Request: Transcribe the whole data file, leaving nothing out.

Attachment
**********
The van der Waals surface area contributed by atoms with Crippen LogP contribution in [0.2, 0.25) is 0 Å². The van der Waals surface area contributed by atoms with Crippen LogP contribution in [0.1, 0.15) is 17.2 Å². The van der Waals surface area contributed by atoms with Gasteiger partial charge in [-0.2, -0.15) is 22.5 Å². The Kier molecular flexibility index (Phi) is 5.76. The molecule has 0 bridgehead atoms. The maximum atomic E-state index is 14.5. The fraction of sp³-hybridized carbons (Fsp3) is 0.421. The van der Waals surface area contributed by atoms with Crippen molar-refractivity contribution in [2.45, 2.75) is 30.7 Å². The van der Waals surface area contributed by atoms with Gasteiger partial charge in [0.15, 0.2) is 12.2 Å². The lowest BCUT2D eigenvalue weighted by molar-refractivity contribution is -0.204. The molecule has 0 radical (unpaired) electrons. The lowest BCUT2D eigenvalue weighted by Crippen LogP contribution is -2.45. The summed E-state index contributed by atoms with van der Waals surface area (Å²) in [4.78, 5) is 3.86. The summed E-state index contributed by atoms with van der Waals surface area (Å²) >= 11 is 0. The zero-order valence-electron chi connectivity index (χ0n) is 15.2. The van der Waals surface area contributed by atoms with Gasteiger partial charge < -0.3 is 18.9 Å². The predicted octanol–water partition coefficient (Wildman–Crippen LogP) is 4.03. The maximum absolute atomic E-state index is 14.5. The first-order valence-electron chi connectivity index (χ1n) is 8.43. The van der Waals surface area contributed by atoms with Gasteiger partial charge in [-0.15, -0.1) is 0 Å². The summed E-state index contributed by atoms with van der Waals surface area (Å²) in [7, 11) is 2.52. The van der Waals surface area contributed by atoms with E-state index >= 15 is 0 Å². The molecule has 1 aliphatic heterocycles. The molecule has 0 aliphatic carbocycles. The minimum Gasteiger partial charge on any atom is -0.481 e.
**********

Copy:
The van der Waals surface area contributed by atoms with Crippen LogP contribution in [0.2, 0.25) is 0 Å². The van der Waals surface area contributed by atoms with Crippen LogP contribution in [0.1, 0.15) is 17.2 Å². The van der Waals surface area contributed by atoms with Gasteiger partial charge in [-0.2, -0.15) is 22.5 Å². The Kier molecular flexibility index (Phi) is 5.76. The molecule has 0 bridgehead atoms. The maximum atomic E-state index is 14.5. The fraction of sp³-hybridized carbons (Fsp3) is 0.421. The van der Waals surface area contributed by atoms with Crippen molar-refractivity contribution in [2.45, 2.75) is 30.7 Å². The van der Waals surface area contributed by atoms with Gasteiger partial charge in [0.15, 0.2) is 12.2 Å². The lowest BCUT2D eigenvalue weighted by molar-refractivity contribution is -0.204. The molecule has 0 radical (unpaired) electrons. The lowest BCUT2D eigenvalue weighted by Crippen LogP contribution is -2.45. The summed E-state index contributed by atoms with van der Waals surface area (Å²) in [4.78, 5) is 3.86. The summed E-state index contributed by atoms with van der Waals surface area (Å²) >= 11 is 0. The zero-order valence-electron chi connectivity index (χ0n) is 15.2. The van der Waals surface area contributed by atoms with Gasteiger partial charge < -0.3 is 18.9 Å². The predicted octanol–water partition coefficient (Wildman–Crippen LogP) is 4.03. The maximum absolute atomic E-state index is 14.5. The first-order valence-electron chi connectivity index (χ1n) is 8.43. The van der Waals surface area contributed by atoms with Gasteiger partial charge in [-0.15, -0.1) is 0 Å². The summed E-state index contributed by atoms with van der Waals surface area (Å²) in [7, 11) is 2.52. The van der Waals surface area contributed by atoms with E-state index >= 15 is 0 Å². The molecule has 1 aliphatic heterocycles. The molecule has 0 aliphatic carbocycles. The minimum Gasteiger partial charge on any atom is -0.481 e.